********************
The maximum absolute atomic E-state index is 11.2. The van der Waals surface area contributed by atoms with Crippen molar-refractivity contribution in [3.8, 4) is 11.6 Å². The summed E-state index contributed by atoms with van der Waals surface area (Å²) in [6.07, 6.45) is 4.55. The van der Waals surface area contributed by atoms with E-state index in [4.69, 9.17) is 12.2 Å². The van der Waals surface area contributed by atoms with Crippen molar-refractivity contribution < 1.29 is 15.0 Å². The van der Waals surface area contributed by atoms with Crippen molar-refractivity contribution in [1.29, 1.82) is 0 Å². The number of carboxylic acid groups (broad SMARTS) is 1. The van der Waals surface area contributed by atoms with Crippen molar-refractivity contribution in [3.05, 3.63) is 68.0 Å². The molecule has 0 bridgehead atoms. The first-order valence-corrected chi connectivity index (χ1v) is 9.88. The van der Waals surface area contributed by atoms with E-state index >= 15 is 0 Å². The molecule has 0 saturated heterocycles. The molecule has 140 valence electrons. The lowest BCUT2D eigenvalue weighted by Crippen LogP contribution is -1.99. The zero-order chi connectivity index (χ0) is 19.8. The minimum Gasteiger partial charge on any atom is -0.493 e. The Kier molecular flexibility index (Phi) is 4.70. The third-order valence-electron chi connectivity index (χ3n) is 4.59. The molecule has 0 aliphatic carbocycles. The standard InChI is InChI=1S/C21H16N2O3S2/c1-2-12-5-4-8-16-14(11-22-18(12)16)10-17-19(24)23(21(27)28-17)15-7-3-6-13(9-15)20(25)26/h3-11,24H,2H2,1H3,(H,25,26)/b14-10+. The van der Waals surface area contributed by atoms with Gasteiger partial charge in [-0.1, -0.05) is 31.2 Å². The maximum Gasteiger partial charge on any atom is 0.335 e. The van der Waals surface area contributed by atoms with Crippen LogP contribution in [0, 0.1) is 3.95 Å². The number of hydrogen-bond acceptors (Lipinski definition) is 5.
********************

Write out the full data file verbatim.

The maximum absolute atomic E-state index is 11.2. The van der Waals surface area contributed by atoms with Crippen molar-refractivity contribution in [3.8, 4) is 11.6 Å². The summed E-state index contributed by atoms with van der Waals surface area (Å²) in [6.07, 6.45) is 4.55. The van der Waals surface area contributed by atoms with E-state index in [4.69, 9.17) is 12.2 Å². The van der Waals surface area contributed by atoms with Crippen molar-refractivity contribution < 1.29 is 15.0 Å². The van der Waals surface area contributed by atoms with Crippen molar-refractivity contribution in [1.29, 1.82) is 0 Å². The number of carboxylic acid groups (broad SMARTS) is 1. The van der Waals surface area contributed by atoms with Crippen molar-refractivity contribution in [3.05, 3.63) is 68.0 Å². The molecule has 0 bridgehead atoms. The first-order valence-corrected chi connectivity index (χ1v) is 9.88. The van der Waals surface area contributed by atoms with E-state index >= 15 is 0 Å². The molecule has 0 saturated heterocycles. The molecule has 140 valence electrons. The lowest BCUT2D eigenvalue weighted by Crippen LogP contribution is -1.99. The zero-order chi connectivity index (χ0) is 19.8. The minimum Gasteiger partial charge on any atom is -0.493 e. The Kier molecular flexibility index (Phi) is 4.70. The third-order valence-electron chi connectivity index (χ3n) is 4.59. The molecule has 0 aliphatic carbocycles. The standard InChI is InChI=1S/C21H16N2O3S2/c1-2-12-5-4-8-16-14(11-22-18(12)16)10-17-19(24)23(21(27)28-17)15-7-3-6-13(9-15)20(25)26/h3-11,24H,2H2,1H3,(H,25,26)/b14-10+. The van der Waals surface area contributed by atoms with Gasteiger partial charge in [-0.1, -0.05) is 31.2 Å². The maximum Gasteiger partial charge on any atom is 0.335 e. The van der Waals surface area contributed by atoms with Crippen LogP contribution in [0, 0.1) is 3.95 Å². The number of hydrogen-bond acceptors (Lipinski definition) is 5.